Nearly half of all U.S. adults take dietary or herbal supplements ranging from multivitamins to fish oil and from calcium to iron. When used correctly to address a vitamin or mineral imbalance or deficiency, these supplements can do wonders to help you be your healthiest. Studies are showing, however, that people are increasingly taking the wrong supplements or are using them incorrectly which may cause an increase in liver damage. And research shows that supplements that promote weight loss or bodybuilding are among the most common not being used correctly.
Many of you can probably recall that questionnaire you received at your doctor’s office inquiring whether you take any dietary supplements. If you are like most people, you do not include all the supplements or vitamins you take, and might jot down a few easy ones like vitamin C even if you take others.
Recently, a close relative told me he did some bloodwork and his zinc levels “came back low.” Since I knew very little about zinc except that zinc was somehow involved in the immune system, I did some research to figure out whether he had cause for concern. As a health care attorney, research comes naturally to me, but more importantly, as a health care consumer, I believe it is important for me to be well-informed about nutrition and health issues. So, here is some of the information I found out about zinc.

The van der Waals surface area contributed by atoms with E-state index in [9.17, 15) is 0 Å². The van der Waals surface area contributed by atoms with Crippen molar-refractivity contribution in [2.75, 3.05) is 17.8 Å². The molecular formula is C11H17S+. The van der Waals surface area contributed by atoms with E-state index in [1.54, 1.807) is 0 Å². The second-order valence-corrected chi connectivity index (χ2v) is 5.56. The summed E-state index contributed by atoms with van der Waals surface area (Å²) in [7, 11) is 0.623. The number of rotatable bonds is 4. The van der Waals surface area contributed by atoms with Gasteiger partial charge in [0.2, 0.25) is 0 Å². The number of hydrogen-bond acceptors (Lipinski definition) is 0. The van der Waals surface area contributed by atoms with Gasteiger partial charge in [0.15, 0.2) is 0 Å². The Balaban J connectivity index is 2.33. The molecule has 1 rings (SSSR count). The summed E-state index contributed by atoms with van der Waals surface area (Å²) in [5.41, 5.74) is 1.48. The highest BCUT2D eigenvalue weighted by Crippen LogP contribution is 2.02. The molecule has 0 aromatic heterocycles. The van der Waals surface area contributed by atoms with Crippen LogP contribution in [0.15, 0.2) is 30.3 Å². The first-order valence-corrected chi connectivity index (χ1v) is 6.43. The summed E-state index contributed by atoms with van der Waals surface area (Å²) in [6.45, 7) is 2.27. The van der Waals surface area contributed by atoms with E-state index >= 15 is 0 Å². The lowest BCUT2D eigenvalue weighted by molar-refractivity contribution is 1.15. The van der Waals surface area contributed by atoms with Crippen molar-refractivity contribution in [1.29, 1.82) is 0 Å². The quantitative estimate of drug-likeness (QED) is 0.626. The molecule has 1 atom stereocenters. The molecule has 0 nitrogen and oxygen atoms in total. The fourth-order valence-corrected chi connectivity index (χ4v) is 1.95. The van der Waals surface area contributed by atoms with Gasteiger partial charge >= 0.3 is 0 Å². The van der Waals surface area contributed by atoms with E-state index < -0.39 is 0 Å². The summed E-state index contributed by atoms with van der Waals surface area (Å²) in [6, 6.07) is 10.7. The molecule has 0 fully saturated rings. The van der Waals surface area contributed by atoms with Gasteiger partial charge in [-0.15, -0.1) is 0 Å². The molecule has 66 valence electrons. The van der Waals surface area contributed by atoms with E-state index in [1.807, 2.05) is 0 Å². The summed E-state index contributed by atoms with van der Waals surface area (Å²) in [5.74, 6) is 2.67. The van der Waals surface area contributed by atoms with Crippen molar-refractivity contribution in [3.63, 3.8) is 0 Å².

Calcium is a very important mineral for the body. As you know, it keeps bones and teeth strong, but it does other helpful things as well. For example, calcium plays an essential role in blood clotting, muscle contractions and nerve impulse transmission. Studies further show that calcium plays a role in blood vessel contraction and dilation, which affect blood pressure. Women, in particular, need sufficient calcium to prevent osteoporosis, especially after menopause.
“B12 injections given here!” Doctor’s offices, chiropractic centers and other wellness-focused operations love to advertise B12. And why not? It’s profitable, and patients swear it gives them an “energy boost.” But while a “quick fix” for irritability or fatigue might be tempting, the notion of B12 as a cure-all, and a fast one at that, has a shaky foundation.
“Take some vitamin C.” You’ve probably heard it since you can remember, since your very first cold. As a kid, you probably downed glasses of orange juice at the first sign of the sniffles under your mother’s watchful eye. Later, you graduated to those popular powdered vitamin C drinks, hoping a sudden assault of extra vitamin C would make viruses retreat. But does it work?
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